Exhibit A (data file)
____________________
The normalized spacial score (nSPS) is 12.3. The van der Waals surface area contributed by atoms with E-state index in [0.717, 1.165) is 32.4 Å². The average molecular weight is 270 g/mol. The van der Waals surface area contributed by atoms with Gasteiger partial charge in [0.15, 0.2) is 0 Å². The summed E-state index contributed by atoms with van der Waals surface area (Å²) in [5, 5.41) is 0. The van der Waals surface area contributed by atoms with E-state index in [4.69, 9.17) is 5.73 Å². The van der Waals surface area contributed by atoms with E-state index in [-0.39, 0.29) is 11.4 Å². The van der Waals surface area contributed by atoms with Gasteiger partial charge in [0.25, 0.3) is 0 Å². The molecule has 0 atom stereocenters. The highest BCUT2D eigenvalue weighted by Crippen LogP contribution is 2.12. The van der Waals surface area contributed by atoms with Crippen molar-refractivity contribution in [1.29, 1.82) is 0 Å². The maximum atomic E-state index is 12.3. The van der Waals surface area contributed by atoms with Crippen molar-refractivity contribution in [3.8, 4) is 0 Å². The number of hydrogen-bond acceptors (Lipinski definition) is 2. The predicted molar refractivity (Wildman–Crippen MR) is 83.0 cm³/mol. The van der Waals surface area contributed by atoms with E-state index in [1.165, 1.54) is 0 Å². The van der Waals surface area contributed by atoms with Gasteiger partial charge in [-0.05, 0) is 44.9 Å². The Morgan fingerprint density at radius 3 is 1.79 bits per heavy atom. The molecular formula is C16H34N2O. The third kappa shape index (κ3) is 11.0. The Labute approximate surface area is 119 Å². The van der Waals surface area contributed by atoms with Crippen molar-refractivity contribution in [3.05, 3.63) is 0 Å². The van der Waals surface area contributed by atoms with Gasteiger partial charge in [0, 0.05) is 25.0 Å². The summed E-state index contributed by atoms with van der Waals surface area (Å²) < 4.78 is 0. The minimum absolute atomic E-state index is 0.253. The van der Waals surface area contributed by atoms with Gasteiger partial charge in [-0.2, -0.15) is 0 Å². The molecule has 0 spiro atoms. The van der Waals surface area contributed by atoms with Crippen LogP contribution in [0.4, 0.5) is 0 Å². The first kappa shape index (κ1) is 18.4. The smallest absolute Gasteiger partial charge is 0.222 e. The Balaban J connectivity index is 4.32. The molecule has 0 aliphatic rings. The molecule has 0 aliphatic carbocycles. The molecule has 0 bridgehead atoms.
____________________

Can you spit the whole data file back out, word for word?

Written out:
The normalized spacial score (nSPS) is 12.3. The van der Waals surface area contributed by atoms with E-state index in [0.717, 1.165) is 32.4 Å². The average molecular weight is 270 g/mol. The van der Waals surface area contributed by atoms with Gasteiger partial charge in [0.15, 0.2) is 0 Å². The summed E-state index contributed by atoms with van der Waals surface area (Å²) in [5, 5.41) is 0. The van der Waals surface area contributed by atoms with E-state index in [4.69, 9.17) is 5.73 Å². The van der Waals surface area contributed by atoms with E-state index in [-0.39, 0.29) is 11.4 Å². The van der Waals surface area contributed by atoms with Gasteiger partial charge in [0.25, 0.3) is 0 Å². The molecule has 0 atom stereocenters. The highest BCUT2D eigenvalue weighted by Crippen LogP contribution is 2.12. The van der Waals surface area contributed by atoms with Crippen molar-refractivity contribution in [1.29, 1.82) is 0 Å². The maximum atomic E-state index is 12.3. The van der Waals surface area contributed by atoms with Crippen molar-refractivity contribution in [3.8, 4) is 0 Å². The number of hydrogen-bond acceptors (Lipinski definition) is 2. The predicted molar refractivity (Wildman–Crippen MR) is 83.0 cm³/mol. The van der Waals surface area contributed by atoms with E-state index in [1.165, 1.54) is 0 Å². The van der Waals surface area contributed by atoms with Gasteiger partial charge in [-0.05, 0) is 44.9 Å². The Morgan fingerprint density at radius 3 is 1.79 bits per heavy atom. The molecular formula is C16H34N2O. The third kappa shape index (κ3) is 11.0. The Labute approximate surface area is 119 Å². The van der Waals surface area contributed by atoms with Crippen molar-refractivity contribution in [3.05, 3.63) is 0 Å². The van der Waals surface area contributed by atoms with Gasteiger partial charge in [0, 0.05) is 25.0 Å². The summed E-state index contributed by atoms with van der Waals surface area (Å²) < 4.78 is 0. The minimum absolute atomic E-state index is 0.253. The van der Waals surface area contributed by atoms with Gasteiger partial charge in [-0.2, -0.15) is 0 Å². The molecule has 0 spiro atoms. The van der Waals surface area contributed by atoms with Crippen LogP contribution in [0.4, 0.5) is 0 Å². The first kappa shape index (κ1) is 18.4. The smallest absolute Gasteiger partial charge is 0.222 e. The Balaban J connectivity index is 4.32. The molecule has 0 aliphatic rings. The molecule has 0 aliphatic carbocycles. The molecule has 0 bridgehead atoms.